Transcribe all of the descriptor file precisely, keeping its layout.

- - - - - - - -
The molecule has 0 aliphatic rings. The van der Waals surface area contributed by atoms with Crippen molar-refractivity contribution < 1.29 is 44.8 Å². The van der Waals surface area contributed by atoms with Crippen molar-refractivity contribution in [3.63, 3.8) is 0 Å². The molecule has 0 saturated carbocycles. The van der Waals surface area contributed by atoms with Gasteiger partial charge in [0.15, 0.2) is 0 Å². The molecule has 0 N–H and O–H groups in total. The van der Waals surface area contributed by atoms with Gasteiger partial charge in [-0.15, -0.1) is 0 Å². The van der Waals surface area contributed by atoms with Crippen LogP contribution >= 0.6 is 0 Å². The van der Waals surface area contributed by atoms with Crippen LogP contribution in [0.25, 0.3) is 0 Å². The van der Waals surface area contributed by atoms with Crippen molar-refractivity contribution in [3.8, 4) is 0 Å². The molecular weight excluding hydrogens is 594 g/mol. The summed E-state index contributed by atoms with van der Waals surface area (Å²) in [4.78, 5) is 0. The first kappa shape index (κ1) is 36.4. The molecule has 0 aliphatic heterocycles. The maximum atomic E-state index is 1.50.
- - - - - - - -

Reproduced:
The molecule has 0 aliphatic rings. The van der Waals surface area contributed by atoms with Crippen molar-refractivity contribution < 1.29 is 44.8 Å². The van der Waals surface area contributed by atoms with Crippen molar-refractivity contribution in [3.63, 3.8) is 0 Å². The molecule has 0 saturated carbocycles. The van der Waals surface area contributed by atoms with Gasteiger partial charge in [0.15, 0.2) is 0 Å². The molecule has 0 N–H and O–H groups in total. The van der Waals surface area contributed by atoms with Gasteiger partial charge in [-0.15, -0.1) is 0 Å². The van der Waals surface area contributed by atoms with Crippen LogP contribution >= 0.6 is 0 Å². The van der Waals surface area contributed by atoms with Crippen LogP contribution in [0.25, 0.3) is 0 Å². The van der Waals surface area contributed by atoms with Crippen molar-refractivity contribution in [3.8, 4) is 0 Å². The molecular weight excluding hydrogens is 594 g/mol. The summed E-state index contributed by atoms with van der Waals surface area (Å²) in [4.78, 5) is 0. The first kappa shape index (κ1) is 36.4. The molecule has 0 aliphatic heterocycles. The maximum atomic E-state index is 1.50.